San Anselmo advances toward plastic ban

San Anselmo advances toward single-use plastic ban By ADRIAN RODRIGUEZ || Marin Independent Journal PUBLISHED: September 16, 2018 at 12:04 pm | UPDATED: September 16, 2018 at 12:05 pm A proposal to ban single-use plasticware — such as takeout food containers, straws and utensils — is gaining momentum in San Anselmo.
After a presentation last week, the Town Council gave its blessing to the proposal, allowing staff to begin drafting an ordinance that would prohibit food vendors and the local government from providing these single-use plastics and disposable food containers to customers.
The council did ask for more information about how the new rule would be implemented if it’s adopted, and asked that staff include business owners in on the conversation.
Overall, council members thought it was a good idea, including Ford Greene, who said, “I think we should do this.”
“I’m very much in support of it,” he said after the presentation Tuesday. “As a world, really, we’re choking on plastic: Critters are choking on plastic, fish are swimming in plastic and if it’s not going to happen higher up, it needs to happen on our level.”
Councilman Brian Colbert said while he applauds the effort, he wants to see some hard data that paints an accurate picture of how harmful using plastic is, and what financial burden this could place on San Anselmo businesses.
“I think it needs a little work,” Colbert said, encouraging staff to engage with business owners to get their input.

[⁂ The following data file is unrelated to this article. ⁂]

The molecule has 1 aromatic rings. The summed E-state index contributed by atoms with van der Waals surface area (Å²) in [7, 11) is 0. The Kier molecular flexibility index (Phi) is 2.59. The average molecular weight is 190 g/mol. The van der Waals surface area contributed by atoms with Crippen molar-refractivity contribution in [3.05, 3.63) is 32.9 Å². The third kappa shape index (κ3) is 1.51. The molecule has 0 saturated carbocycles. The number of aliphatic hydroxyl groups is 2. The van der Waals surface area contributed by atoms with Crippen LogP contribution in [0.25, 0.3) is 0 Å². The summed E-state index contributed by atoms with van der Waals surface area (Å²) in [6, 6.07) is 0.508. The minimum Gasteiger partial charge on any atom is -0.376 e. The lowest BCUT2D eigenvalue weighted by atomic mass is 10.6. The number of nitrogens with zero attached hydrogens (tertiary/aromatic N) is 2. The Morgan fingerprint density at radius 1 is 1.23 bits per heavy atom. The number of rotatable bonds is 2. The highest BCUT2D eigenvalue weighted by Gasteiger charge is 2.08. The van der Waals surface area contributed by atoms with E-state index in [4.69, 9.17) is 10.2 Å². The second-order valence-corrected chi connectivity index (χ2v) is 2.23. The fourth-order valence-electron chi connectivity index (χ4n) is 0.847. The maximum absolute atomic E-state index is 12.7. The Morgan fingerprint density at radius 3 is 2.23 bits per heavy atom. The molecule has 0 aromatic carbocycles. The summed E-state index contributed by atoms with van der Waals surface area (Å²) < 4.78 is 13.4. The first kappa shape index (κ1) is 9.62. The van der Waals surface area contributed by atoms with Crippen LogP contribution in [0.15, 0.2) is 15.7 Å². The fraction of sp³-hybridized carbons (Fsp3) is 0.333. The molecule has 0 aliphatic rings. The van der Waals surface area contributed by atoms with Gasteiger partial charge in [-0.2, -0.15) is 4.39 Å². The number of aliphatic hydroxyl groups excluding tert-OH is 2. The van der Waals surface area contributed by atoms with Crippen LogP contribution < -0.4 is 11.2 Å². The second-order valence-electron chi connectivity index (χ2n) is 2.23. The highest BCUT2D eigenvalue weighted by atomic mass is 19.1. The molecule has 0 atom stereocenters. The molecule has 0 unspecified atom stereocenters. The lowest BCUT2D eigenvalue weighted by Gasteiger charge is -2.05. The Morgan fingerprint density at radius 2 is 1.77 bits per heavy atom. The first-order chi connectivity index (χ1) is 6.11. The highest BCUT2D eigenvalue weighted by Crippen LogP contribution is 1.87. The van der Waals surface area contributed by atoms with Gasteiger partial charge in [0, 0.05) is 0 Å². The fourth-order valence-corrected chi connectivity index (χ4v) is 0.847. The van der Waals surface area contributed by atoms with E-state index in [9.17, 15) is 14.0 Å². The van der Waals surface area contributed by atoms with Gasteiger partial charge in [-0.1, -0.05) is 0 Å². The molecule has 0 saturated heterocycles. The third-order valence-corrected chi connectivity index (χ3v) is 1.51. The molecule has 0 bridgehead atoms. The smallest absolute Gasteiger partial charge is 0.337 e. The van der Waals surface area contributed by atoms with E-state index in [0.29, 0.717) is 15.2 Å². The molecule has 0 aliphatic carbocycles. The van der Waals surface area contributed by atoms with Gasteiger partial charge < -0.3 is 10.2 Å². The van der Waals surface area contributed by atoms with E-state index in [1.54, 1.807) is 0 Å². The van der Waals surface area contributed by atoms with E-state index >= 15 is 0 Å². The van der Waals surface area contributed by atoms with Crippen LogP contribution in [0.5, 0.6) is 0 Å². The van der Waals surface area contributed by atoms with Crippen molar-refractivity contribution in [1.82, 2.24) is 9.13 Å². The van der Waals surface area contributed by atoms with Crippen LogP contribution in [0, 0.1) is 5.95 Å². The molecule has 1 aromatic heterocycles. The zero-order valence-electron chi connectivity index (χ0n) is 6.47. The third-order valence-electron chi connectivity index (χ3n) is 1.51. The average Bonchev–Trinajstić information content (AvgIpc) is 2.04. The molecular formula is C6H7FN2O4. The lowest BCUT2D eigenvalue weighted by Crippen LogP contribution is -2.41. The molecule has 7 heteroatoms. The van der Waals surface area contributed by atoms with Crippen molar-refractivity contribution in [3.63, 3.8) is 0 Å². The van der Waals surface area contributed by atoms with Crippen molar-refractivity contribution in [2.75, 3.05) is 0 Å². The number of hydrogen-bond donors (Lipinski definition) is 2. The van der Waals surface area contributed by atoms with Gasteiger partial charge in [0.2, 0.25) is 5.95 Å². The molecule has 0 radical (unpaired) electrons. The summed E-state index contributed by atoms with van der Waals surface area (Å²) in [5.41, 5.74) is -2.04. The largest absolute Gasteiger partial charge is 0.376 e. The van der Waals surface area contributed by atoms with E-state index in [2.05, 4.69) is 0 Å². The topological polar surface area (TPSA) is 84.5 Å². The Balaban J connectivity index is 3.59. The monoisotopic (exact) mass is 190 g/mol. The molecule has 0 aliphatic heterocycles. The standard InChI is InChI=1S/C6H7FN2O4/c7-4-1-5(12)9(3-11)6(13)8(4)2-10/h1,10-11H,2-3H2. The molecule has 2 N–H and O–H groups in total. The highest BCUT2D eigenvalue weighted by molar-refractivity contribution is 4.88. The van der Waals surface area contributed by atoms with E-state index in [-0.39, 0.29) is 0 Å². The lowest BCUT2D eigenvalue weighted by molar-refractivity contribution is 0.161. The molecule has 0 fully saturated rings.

Other communities in Marin, including Fairfax and Novato, are also looking at similar bans, building on what has been adopted already.
For example, the Board of Supervisors in 2009 banned takeout food packaging that contained polystyrene foam and plastic. Other communities, including Mill Valley, Sausalito and Fairfax, had bans on polystyrene even before then. San Rafael followed suit soon after.
The conversation comes as Gov. Jerry Brown considers legislation, which recently passed in the Assembly and state Senate, that would ban restaurants from offering single-use plastic straws unless requested by the customer. Some restaurants have already instituted this practice while others use compostable paper straws. AB 1884 was introduced by state Assemblyman Ian Calderon, D-Whittier.
As it turns out, plastic straws are the fifth-most common beach trash in the U.S., according to data from six U.S. organizations involved with cleanups and cleanup analysis. The data was compiled by 5 Gyres Institute, which is dedicated to reducing plastic pollution.
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